Spoiler warning! While I’m going to try very hard not to spoil THIS book in my review, this is the second book in a duology, and it will be impossible for me to write about the book without spoiling events and plot for book 1, Strange the Dreamer. Both books are absolutely wonderful, so you should absolutely check them out, if you haven’t already.
But seriously, there will be plot spoilers for book one in the coming paragraphs, so go away if you’re not caught up:
In the wake of tragedy, neither Lazlo nor Sarai are who they were before. One a god, the other a ghost, they struggle to grasp the new boundaries of their selves as dark-minded Minya holds them hostage, intent on vengeance against Weep.
Lazlo faces an unthinkable choice–save the woman he loves, or everyone else?–while Sarai feels more helpless than ever. But is she? Sometimes, only the direst need can teach us our own depths, and Sarai, the muse of nightmares, has not yet discovered what she’s capable of.
As humans and godspawn reel in the aftermath of the citadel’s near fall, a new foe shatters their fragile hopes, and the mysteries of the Mesarthim are resurrected: Where did the gods come from, and why? What was done with thousands of children born in the citadel nursery? And most important of all, as forgotten doors are opened and new worlds revealed: Must heroes always slay monsters, or is it possible to save them instead?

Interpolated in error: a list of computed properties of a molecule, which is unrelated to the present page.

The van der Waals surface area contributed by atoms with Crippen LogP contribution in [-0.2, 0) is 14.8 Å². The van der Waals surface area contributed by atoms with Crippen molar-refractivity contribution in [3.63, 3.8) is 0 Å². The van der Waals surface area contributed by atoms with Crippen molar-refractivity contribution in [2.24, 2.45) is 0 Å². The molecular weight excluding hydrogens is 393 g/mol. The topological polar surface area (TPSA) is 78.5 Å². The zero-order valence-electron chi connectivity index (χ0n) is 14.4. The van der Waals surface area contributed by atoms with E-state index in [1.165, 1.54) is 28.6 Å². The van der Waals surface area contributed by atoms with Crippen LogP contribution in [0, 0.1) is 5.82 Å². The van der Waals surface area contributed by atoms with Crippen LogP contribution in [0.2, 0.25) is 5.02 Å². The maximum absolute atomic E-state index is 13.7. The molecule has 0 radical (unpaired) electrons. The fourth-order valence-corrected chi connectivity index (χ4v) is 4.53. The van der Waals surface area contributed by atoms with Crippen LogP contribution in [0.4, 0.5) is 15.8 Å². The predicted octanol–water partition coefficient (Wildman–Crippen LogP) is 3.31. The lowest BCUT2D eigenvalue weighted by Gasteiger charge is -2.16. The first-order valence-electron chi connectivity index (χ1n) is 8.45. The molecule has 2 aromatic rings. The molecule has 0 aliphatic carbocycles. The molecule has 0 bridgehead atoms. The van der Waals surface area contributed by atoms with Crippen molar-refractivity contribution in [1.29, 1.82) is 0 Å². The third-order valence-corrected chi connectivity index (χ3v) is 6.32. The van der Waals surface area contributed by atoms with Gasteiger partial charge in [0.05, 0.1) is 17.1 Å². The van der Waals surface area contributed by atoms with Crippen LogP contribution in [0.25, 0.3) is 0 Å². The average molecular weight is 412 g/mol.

Love and hate, revenge and redemption, destruction and salvation all clash in this gorgeous sequel to the New York Times bestseller, Strange the Dreamer.
Strange the Dreamer was one of my favourite books of 2017, and the mind of Laini Taylor is like no other when it comes to conjuring up fantastical and unbelievable new worlds and ideas. The first book ended on a hell of a cliffhanger, and after we’d come to root for the tender romance between Lazlo and Sarai, it seemed their happy ending would be ruined forever, just as Lazlo also discovered that everything he had believed about himself was a lie.
Full review on my blog.